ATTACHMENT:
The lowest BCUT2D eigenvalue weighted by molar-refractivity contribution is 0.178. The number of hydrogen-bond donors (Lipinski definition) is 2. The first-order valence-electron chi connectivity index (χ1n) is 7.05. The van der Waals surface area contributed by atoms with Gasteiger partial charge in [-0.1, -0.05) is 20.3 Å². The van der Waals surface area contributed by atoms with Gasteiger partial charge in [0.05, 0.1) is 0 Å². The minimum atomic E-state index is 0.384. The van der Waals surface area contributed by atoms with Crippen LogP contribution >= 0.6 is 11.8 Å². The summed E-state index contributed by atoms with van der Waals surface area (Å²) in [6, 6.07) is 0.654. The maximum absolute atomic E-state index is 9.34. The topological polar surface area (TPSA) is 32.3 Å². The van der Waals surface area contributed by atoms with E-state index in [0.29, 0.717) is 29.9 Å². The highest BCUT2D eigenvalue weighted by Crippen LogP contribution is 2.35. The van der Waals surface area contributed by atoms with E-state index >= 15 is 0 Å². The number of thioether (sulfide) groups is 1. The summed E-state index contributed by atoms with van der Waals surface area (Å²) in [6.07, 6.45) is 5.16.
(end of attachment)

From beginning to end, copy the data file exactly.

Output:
The lowest BCUT2D eigenvalue weighted by molar-refractivity contribution is 0.178. The number of hydrogen-bond donors (Lipinski definition) is 2. The first-order valence-electron chi connectivity index (χ1n) is 7.05. The van der Waals surface area contributed by atoms with Gasteiger partial charge in [-0.1, -0.05) is 20.3 Å². The van der Waals surface area contributed by atoms with Gasteiger partial charge in [0.05, 0.1) is 0 Å². The minimum atomic E-state index is 0.384. The van der Waals surface area contributed by atoms with Crippen LogP contribution >= 0.6 is 11.8 Å². The summed E-state index contributed by atoms with van der Waals surface area (Å²) in [6, 6.07) is 0.654. The maximum absolute atomic E-state index is 9.34. The topological polar surface area (TPSA) is 32.3 Å². The van der Waals surface area contributed by atoms with E-state index in [0.29, 0.717) is 29.9 Å². The highest BCUT2D eigenvalue weighted by Crippen LogP contribution is 2.35. The van der Waals surface area contributed by atoms with E-state index >= 15 is 0 Å². The number of thioether (sulfide) groups is 1. The summed E-state index contributed by atoms with van der Waals surface area (Å²) in [6.07, 6.45) is 5.16.